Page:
On a quarterly basis, non-ICO blockchain deals hit their lowest point since Q4’13, settling at 16 financing rounds. However, nearly 60 ICOs closed in the same quarter for more than $750M.
The second quarter of 2017 was a wild one for blockchain companies and investors. While cryptocurrencies and initial coin offerings made headlines, “traditional” investment (i.e. non-ICO) in blockchain companies and consortia continued to grow, with VCs and corporate players deploying $230M in the quarter.
As a refresher, blockchains are cryptographically secured, distributed ledgers, first developed as the underlying technology of the popular cryptocurrency, bitcoin. Our blockchain definition includes cryptocurrency focused companies as well as blockchain-focused companies applying the technology across sectors and verticals. Initial coin offerings — or, ICOs — are token sales offered by blockchain companies looking to exchange network access or equity for financing. Tokens are subsequently traded on cryptocurrency exchanges, and rise or fall in value as a function of the company’s popularity, growth potential, and/ or general speculation, similar to conventional securities and liquid markets.
Below, we dive into the CB Insights platform to look at Q2’17 trends.
DEALS AND DOLLARS
On a quarterly basis, blockchain deals hit their lowest point since Q4’13, dropping by nearly half quarter-over-quarter, to 16 financing rounds. However, total funding dollars set a new record at $232M.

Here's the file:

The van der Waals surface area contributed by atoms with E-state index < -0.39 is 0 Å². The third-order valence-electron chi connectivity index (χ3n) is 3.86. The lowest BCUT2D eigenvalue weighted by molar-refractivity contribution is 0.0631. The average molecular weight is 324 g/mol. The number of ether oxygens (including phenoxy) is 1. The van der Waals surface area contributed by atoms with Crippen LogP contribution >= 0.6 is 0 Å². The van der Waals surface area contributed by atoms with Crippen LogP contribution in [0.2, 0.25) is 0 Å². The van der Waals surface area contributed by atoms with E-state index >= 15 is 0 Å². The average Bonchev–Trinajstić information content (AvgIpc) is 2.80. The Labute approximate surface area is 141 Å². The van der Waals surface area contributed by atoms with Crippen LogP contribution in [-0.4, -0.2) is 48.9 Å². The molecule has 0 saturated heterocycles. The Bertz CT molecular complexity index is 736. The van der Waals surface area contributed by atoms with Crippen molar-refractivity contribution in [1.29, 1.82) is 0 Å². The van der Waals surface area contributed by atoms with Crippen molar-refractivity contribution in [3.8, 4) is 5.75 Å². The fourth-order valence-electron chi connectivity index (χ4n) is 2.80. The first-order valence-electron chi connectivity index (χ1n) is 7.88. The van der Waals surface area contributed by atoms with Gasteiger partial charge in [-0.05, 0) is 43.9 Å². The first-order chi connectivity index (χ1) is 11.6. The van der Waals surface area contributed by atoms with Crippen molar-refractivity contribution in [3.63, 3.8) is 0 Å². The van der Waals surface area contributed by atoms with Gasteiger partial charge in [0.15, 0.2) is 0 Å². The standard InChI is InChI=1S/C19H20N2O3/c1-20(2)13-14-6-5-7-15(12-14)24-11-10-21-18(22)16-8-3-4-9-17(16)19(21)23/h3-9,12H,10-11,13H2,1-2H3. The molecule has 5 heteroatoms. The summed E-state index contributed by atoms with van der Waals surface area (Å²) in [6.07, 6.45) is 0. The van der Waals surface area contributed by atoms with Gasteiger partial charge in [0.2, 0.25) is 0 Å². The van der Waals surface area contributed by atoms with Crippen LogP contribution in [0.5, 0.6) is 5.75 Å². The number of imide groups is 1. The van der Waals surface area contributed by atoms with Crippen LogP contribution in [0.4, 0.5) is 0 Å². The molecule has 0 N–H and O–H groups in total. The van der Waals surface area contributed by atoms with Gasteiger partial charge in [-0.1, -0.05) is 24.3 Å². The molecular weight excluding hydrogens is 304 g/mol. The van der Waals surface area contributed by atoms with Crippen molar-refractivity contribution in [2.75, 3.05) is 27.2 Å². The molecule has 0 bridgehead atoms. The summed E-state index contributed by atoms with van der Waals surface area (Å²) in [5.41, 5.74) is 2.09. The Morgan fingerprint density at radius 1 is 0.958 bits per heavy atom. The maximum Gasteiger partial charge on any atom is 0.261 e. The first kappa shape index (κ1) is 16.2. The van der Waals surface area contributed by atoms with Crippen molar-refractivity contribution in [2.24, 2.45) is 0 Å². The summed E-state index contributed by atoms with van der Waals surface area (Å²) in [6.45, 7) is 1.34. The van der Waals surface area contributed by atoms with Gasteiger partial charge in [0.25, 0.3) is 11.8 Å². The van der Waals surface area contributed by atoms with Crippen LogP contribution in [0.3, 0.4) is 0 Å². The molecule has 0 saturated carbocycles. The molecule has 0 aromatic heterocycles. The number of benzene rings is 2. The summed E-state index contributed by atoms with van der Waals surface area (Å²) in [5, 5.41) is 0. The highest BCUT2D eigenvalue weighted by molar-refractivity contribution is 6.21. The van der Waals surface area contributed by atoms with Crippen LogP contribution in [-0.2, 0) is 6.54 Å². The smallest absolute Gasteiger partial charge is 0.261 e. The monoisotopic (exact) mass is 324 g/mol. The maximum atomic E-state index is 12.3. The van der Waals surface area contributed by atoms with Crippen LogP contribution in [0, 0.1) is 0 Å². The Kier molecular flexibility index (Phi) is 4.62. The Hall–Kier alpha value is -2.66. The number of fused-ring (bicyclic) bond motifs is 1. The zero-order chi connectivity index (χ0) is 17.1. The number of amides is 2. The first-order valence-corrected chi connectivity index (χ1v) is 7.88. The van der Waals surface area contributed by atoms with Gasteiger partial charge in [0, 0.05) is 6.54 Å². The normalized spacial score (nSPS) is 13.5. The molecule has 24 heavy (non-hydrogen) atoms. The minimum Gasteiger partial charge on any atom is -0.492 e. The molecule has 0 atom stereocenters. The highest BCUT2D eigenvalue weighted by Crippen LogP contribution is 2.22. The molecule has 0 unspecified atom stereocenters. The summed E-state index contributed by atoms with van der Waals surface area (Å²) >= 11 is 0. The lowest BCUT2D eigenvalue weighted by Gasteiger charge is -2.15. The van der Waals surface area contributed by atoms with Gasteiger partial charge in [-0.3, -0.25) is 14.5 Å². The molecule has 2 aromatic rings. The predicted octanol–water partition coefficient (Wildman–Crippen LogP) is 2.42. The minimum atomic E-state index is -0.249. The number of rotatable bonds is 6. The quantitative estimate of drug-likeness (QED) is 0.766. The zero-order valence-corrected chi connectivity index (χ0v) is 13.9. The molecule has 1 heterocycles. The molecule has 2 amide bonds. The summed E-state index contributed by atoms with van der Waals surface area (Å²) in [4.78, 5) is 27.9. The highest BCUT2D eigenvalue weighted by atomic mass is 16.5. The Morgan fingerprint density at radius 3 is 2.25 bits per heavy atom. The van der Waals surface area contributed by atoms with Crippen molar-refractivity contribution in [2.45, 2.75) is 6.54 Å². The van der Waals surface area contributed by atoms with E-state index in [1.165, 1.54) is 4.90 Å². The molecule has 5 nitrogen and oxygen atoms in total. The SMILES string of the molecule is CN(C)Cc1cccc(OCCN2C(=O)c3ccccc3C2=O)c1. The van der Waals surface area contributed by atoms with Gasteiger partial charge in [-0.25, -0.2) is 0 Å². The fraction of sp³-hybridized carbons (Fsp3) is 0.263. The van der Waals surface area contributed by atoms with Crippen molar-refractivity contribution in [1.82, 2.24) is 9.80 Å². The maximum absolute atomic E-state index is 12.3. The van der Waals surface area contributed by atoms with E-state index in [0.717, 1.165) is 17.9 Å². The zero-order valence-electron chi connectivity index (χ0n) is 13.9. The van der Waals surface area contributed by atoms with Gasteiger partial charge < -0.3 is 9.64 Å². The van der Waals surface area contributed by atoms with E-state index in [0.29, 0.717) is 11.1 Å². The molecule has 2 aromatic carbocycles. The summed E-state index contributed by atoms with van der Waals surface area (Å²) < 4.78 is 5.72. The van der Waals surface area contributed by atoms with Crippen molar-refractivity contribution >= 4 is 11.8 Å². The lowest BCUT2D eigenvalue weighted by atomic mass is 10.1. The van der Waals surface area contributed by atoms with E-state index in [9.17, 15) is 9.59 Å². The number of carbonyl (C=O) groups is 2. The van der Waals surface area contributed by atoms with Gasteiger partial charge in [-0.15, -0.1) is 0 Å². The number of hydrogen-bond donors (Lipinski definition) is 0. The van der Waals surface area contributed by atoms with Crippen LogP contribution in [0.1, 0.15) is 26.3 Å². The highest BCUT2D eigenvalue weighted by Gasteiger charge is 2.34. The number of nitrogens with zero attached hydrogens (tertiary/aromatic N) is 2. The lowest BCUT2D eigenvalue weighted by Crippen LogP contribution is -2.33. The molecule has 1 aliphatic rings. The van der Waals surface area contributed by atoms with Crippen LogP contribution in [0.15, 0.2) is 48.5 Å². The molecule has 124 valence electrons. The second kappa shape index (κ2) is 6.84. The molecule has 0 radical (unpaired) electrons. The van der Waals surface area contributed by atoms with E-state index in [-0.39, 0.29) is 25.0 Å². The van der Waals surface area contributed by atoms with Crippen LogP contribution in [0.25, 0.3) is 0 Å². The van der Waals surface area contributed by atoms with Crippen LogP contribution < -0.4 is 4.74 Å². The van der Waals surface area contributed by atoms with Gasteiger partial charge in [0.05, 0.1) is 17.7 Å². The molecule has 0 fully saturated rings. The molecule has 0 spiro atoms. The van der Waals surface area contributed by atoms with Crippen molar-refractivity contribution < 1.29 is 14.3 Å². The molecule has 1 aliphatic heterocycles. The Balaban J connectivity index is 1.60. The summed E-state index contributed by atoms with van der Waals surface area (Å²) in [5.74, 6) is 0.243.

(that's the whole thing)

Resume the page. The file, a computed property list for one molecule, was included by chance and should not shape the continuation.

The largest deal of the quarter went to the banking consortium R3, in a $107M Series A that saw participation from more than 40 investors hailing primarily from financial services. UK-based wallet and payments platform Blockchain raised a $40M Series B in another noteworthy financing round, with Lightspeed Venture Partners, Virgin Group, and Google Ventures investing, among others.
ICO FUNDING TOPS $1B
The nascent financing method of ICOs generated massive investor interest, with nearly 60 companies raising an estimated $750M via ICOs in Q2’17 alone, more than triple total “traditional” dollars over the same period. Year-to-date, ICOs have raised more than $1B, with core development and blockchain governance platform Tezos claiming the largest closed ICO round (in Q3’17), at around $230M. Still, regulatory questions around ICOs linger, as a rush of speculation to the sector has resulted in an uptick in fraudulent activity and hacker activity. Also looking to capitalize on the hype, a number of cryptocurrency hedge funds have opened shop.
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